Take the debate over taxes, particularly tax rates on the highest-income households. The first thing the data in SWA help illuminate is just how modest the changes currently under discussion are, and how low taxes paid by the highest-income households are in historical perspective. For the top 0.1 percent, for example, the average effective federal tax rate in 2011 is only about half as high as it was in 1970, and the changes under discussion would only give these rates the gentlest nudge (see the effect of these cuts starting in 2000) back towards these 1970 rates. Read more
Here’s a sampling of links that EPI’s research team found insightful today:
- “A ‘fiscal cliff’ deal is near: Here are the details” (Wonkblog)
- “Conservatives complain Sandy bill includes millions in unrelated spending” (On The Money)
- “Assimilated by the Peterson Borg” (Paul Krugman)
- “Black jobless rate is twice that of whites” (Washington Post)
- “The Great Manufacturing Skill-Shift Labor Shortage: Hard to See” (Employment Policy Research Network)
- “A Giant Statistical Round-up of the Income Inequality Crisis in 16 Charts” (The Atlantic)
By now, it’s (finally) becoming well-recognized that the term “fiscal cliff” confuses more than it clarifies. The worst problem with it is that it presents the sharp fiscal contraction baked into current law for 2013 as a single monolith, when in fact it’s the result of a bunch of separable tax increases and spending cuts. Given that our previous effort at renaming the “cliff” clearly failed, I now officially nominate “à la carte austerity” as a new entry.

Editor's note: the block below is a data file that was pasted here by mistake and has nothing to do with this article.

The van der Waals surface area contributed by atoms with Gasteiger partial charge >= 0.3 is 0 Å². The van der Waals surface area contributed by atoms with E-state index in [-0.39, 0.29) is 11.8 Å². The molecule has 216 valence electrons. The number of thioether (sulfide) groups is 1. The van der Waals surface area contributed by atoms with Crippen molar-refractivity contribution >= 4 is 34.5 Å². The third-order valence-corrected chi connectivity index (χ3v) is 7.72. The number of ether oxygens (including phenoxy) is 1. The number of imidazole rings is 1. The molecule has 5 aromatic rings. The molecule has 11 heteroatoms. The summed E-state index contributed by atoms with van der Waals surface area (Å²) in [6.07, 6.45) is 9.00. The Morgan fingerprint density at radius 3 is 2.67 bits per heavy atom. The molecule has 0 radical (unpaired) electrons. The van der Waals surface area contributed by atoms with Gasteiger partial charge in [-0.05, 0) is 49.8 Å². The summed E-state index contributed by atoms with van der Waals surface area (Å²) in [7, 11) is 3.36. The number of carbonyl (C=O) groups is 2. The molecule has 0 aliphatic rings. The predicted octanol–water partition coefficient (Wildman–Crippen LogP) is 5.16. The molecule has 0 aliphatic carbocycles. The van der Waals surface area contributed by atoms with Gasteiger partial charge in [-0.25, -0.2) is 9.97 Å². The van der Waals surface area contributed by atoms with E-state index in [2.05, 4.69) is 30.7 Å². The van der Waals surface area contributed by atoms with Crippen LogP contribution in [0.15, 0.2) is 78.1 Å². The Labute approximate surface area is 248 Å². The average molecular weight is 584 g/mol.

A second problem with the “cliff” metaphor is that it carries the strong implication that if this à la carte austerity is not solved by Jan. 1, then economic chaos will ensue. This is clearly wrong. If nothing is done to address the fiscal contraction throughout the entire first half of next year, then yes, the economy will re-enter recession. But we will not be slammed back into recession Jan. 2 if this isn’t solved by then. I should note one important caveat to this: fiscal austerity will be very “cliffy” indeed for about two million of the most vulnerable Americans, as extended unemployment benefits will see a hard cutoff by the end of December. So if policymakers are trying to manage this situation with maximum efficiency and compassion, it seems that extending the longer unemployment benefits is an obvious place to start, even if other elements of the à la carte austerity are not solved. Yes, I’m not holding my breath either. Read more
The American Immigration Council (AIC) has a new blog post that makes some troubling claims regarding certain aspects of the H-1B guest worker program. In her piece, “Lawsuit Uncovers USCIS’ Double Standards in H-1B Program,” AIC attorney Emily Creighton discusses what she believes to be the significance of a number of revealing internal documents AIC obtained from U.S. Citizenship and Immigration Services (USCIS) through a Freedom of Information Act (FOIA) request and subsequent litigation. I admire and applaud the lawyers at the AIC’s Legal Action Center for their hard work to force the release of the documents, because the action has brought another element of much-needed transparency to the flawed and much-abused H-1B guest worker program for temporary foreign workers with at least a college degree. However, the conclusions Creighton draws regarding AIC’s new discoveries are off the mark.
Creighton describes the substance of her findings: